Among the most common hindrances to Smart Working projects is the perception that the way to agile working is through cuts to workers’ salaries. The idea seems to be that if you work from home you have, more or less, a moral duty towards your office working colleagues to give up a percentage of your salary. But this equates to a cultural limitation: Smart Working is not a benefit and it would be seriously wrong to make salary cuts because of it.
Though it may sound mundane (but is in fact far from it) it is in no way right to pay Smart Working workers less. We want to stress that with Smart Working people’s jobs don’t change, what changes – on some days – is only the location they work from.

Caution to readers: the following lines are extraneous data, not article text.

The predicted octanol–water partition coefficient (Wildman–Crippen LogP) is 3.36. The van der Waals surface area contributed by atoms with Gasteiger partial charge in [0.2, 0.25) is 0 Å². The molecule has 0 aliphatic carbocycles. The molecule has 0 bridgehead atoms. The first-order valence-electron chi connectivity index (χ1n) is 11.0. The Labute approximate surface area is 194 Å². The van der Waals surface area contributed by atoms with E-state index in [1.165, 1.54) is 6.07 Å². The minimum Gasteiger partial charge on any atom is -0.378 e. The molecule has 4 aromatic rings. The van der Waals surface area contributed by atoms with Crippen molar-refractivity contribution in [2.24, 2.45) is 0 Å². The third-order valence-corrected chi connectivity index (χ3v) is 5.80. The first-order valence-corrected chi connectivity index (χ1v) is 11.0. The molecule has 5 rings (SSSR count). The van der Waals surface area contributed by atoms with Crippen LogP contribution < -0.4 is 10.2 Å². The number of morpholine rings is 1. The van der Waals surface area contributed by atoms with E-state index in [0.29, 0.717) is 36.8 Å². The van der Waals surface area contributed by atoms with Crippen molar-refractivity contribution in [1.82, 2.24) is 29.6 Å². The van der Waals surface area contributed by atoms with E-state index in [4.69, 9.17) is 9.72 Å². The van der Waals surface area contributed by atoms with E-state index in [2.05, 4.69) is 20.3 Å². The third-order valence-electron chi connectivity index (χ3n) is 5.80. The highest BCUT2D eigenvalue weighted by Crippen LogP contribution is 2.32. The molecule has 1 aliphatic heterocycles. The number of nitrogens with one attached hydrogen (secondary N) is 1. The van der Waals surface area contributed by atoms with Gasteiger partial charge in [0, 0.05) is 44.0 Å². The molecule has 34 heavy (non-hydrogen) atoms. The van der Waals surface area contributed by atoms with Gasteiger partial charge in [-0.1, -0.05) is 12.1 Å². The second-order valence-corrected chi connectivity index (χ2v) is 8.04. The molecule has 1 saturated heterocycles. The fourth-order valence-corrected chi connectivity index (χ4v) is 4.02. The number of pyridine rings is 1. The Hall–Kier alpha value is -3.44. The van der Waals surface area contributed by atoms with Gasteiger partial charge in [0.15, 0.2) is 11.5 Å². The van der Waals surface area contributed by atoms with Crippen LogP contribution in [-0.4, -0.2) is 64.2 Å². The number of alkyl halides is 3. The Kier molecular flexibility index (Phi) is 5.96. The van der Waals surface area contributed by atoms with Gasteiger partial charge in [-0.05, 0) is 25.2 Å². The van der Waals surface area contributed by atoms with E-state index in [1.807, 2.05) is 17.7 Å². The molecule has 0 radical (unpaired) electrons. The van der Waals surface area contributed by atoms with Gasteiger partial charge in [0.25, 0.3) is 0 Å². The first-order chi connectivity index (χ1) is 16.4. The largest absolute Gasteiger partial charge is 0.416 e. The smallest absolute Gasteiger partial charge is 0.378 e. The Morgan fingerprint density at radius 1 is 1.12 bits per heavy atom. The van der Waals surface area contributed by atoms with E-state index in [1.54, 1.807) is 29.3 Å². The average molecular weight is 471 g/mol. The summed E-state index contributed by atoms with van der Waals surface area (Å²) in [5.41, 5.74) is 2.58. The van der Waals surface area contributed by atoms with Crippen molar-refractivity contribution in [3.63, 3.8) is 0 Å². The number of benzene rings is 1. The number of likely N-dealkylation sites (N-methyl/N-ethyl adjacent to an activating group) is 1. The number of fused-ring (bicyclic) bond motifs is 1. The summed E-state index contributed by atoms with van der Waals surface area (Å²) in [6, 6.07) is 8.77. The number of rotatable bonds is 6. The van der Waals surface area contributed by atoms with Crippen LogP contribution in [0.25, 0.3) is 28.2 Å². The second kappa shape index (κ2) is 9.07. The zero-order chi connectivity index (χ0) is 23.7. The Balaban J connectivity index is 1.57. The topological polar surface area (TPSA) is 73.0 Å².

Smart Working is not a company benefit, such as internal day care for employee’s children, a car, a gym, and it also is not a workers’ acquired right. Smart Working is a flexible subordinate work mode that people may decide for voluntarily and must use correctly. But there is more. Agile work is an instrument with great potential, with gains also for companies. Energy savings, for example, to light, heat and cool office space in summer and winter, managing canteen and cleaning services. However, it should not be thought of as only a way of saving. The benefits for people measured by organizations that have adopted this model for some time are just as visible: improved work-life balance, reduced home-work transfer time and costs, and people’s increased motivation.